Following the news that Studio V Architecture has been commissioned to convert the 19th century Empire Stores, next to Brooklyn Bridge, into 380,000 square-feet of office, restaurant and commercial space, Bjarke Ingels Group (BIG) has unveiled designs for “a flowering meadow with seasonal grasses, a sprawling field and a triangular wooden viewing platform” close by.
After fifty years of neglect the Empire Stores, located next to the Brooklyn Bridge, are now the most coveted waterfront property in New York. Midtown Equity has partnered with Studio V Architecture to adaptively reuse the 19th-century coffee warehouse into 380,000 square-feet of office, restaurant and commercial space, highlighted by a Brooklyn-centric cultural museum. “After the Brooklyn Bridge,” says Joe Cayre, Chairman of Midtown Equities, “the Civil War era Empire Stores are the most iconic structures on the Brooklyn waterfront. As a Brooklyn native who raised my family in the borough, it is an honor for my firm to be chosen for the redevelopment of the Empire Stores.”
Learn more after the break…
One of the United States’ most polluted bodies of water is about to receive a much needed make-over: In early 2014, construction will begin on a pollution-preventing greenscape that will run alongside Brooklyn’s Gowanus Canal. The proposal, dubbed Sponge Park, was envisioned more than five years ago by Susannah Drake of dlandstudio and has just now “soaked up” enough funds to move forward.
NYDaily News reports that the New York City Council has allocated $7 million to redevelop a 11,000 square foot swath of forgotten land into a beautiful, sandy beach beneath the Brooklyn Bridge. Originally conceived as part of New York’s “Blueway” plan, the waterfront project will grant access to terraced seating, wading pools and fishing areas, along with a kayak launch and concession stand via tree-lined walkways. See what else the “Blueway” entails, here on ArchDaily.
The American Design Club (AmDC) was conceived in the spring of 2008. At that time, America’s relevance in the design world was being questioned, with some postulating that US-based designers would never be as influential or productive as their European counterparts. Looking around, however, all they saw was talent and ambition in our fellow American designers, from close friends to former employers to recent design school graduates. What was missing was an avenue for these designers to share their work with a broad audience. The AmDC’s founding members resolved to improve the situation by creating a platform from which designers could launch new ideas and connect with one another.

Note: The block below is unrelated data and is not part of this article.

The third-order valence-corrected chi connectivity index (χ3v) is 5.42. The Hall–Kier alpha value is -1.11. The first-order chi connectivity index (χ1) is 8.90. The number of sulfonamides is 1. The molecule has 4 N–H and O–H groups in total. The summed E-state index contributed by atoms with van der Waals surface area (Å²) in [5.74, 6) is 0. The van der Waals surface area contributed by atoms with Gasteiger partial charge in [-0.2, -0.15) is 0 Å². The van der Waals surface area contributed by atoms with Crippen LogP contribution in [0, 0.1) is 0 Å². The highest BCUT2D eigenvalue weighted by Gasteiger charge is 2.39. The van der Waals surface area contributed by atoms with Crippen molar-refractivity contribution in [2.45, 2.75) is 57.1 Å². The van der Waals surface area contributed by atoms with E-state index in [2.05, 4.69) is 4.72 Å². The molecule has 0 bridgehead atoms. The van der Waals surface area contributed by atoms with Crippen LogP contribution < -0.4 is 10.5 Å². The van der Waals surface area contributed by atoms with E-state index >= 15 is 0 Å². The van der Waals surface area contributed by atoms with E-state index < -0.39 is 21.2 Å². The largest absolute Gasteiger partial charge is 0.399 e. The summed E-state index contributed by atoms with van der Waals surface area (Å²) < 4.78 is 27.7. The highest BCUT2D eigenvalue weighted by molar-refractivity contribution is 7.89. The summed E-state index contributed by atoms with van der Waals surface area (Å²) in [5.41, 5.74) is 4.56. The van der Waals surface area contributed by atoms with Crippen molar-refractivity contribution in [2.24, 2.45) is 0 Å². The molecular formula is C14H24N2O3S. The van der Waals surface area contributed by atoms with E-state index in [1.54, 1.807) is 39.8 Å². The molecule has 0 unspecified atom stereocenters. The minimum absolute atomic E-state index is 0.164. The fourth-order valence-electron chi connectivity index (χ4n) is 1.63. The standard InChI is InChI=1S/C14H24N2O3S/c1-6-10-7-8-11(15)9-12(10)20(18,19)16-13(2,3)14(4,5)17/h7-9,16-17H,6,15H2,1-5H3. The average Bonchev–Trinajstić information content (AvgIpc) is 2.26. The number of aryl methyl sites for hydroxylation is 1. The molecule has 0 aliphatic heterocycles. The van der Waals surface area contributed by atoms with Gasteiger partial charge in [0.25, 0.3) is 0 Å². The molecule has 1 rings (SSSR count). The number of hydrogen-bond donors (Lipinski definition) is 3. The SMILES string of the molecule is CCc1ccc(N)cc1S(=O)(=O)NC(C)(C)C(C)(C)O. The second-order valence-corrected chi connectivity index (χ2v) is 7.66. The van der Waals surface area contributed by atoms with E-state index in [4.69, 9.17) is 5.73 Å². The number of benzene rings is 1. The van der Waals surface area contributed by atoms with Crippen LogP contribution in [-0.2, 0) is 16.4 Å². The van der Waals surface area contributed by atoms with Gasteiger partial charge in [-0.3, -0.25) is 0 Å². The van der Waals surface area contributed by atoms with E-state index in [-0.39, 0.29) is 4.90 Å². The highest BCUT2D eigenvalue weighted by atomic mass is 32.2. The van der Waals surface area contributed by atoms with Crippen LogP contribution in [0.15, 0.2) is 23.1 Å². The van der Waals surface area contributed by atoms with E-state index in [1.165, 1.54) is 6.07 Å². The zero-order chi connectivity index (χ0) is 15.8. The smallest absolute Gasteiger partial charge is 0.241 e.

The proposal for Healthy Urbanism is a collaboration between a visionary client, a health scientist and ISA – Interface Studio Architects to investigate the potential for health outcomes to influence large-scale neighborhood and building design. The consulting team developed a conceptual tool in order to bring spatial design and health outcomes into communication with one another. “The Matrix” is a key proposal of the work which creates a bridge between health-related research and literature, factors, health impacts, program, and design parameters. More images and architects’ description after the break.
City Point is a proposed 1.8 million square foot, multi-phase, mixed-use development designed by New York-based practice COOKFOX for the center of the rapidly transforming Downtown Brooklyn. The project will create an iconic presence by acting as a cornerstone for the Brooklyn skyline and establishing a critical mass of new growth. The three distinct phases of City Point encompass retail space, affordable and market-rate housing, office space and a market hall, which together create a strong base for growth and integration in the core of Brooklyn. City Point will foster a multi-use urban environment, connect subway commuters with green spaces, and create a vibrant heart in the downtown area.
More about City Point after the break…
Architects: workshop apd, Beyer Blinder Belle
Location: Brooklyn, New York, United States of America
Design Team: Matthew Berman; Andrew Kotchen; James Krapp; Brook Quach; Tyler Marshall and Beyer Blinder Belle Architects and Partners LLP (Elizabeth Leber; Jean Campbell; Michael Tucker)
Engineer: Robert Silman Associates
Geotechnical Civil/Environmental: Langan Engineering
Lighting Designers: Tillett Lighting Design
Landscape Design: D.I.R.T. Studio
Area: 32568.0 ft2
Photographs: T.G. Olcott